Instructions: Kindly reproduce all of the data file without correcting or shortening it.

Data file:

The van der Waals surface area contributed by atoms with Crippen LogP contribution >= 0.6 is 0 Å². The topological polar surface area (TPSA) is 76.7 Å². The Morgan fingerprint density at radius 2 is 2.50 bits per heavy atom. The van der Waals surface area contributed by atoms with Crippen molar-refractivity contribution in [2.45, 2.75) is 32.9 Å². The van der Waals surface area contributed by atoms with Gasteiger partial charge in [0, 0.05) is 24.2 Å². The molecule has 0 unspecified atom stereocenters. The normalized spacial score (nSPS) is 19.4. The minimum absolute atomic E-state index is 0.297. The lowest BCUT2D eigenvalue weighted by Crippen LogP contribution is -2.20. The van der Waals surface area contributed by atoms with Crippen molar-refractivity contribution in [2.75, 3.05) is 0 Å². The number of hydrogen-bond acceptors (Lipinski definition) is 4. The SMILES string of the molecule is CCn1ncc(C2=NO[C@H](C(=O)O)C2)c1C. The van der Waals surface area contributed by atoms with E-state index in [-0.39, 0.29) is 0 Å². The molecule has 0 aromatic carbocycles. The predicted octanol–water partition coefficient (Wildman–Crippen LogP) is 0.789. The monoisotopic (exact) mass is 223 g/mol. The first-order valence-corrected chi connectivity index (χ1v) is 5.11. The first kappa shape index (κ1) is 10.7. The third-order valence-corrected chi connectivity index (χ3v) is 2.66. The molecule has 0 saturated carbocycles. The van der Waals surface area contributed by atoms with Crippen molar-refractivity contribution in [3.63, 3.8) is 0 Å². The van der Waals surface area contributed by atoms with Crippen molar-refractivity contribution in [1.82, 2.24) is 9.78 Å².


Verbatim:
The van der Waals surface area contributed by atoms with Crippen LogP contribution >= 0.6 is 0 Å². The topological polar surface area (TPSA) is 76.7 Å². The Morgan fingerprint density at radius 2 is 2.50 bits per heavy atom. The van der Waals surface area contributed by atoms with Crippen molar-refractivity contribution in [2.45, 2.75) is 32.9 Å². The van der Waals surface area contributed by atoms with Gasteiger partial charge in [0, 0.05) is 24.2 Å². The molecule has 0 unspecified atom stereocenters. The normalized spacial score (nSPS) is 19.4. The minimum absolute atomic E-state index is 0.297. The lowest BCUT2D eigenvalue weighted by Crippen LogP contribution is -2.20. The van der Waals surface area contributed by atoms with Crippen molar-refractivity contribution in [2.75, 3.05) is 0 Å². The number of hydrogen-bond acceptors (Lipinski definition) is 4. The SMILES string of the molecule is CCn1ncc(C2=NO[C@H](C(=O)O)C2)c1C. The van der Waals surface area contributed by atoms with E-state index in [-0.39, 0.29) is 0 Å². The molecule has 0 aromatic carbocycles. The predicted octanol–water partition coefficient (Wildman–Crippen LogP) is 0.789. The monoisotopic (exact) mass is 223 g/mol. The first-order valence-corrected chi connectivity index (χ1v) is 5.11. The first kappa shape index (κ1) is 10.7. The third-order valence-corrected chi connectivity index (χ3v) is 2.66. The molecule has 0 saturated carbocycles. The van der Waals surface area contributed by atoms with Crippen molar-refractivity contribution in [3.63, 3.8) is 0 Å². The van der Waals surface area contributed by atoms with Crippen molar-refractivity contribution in [1.82, 2.24) is 9.78 Å².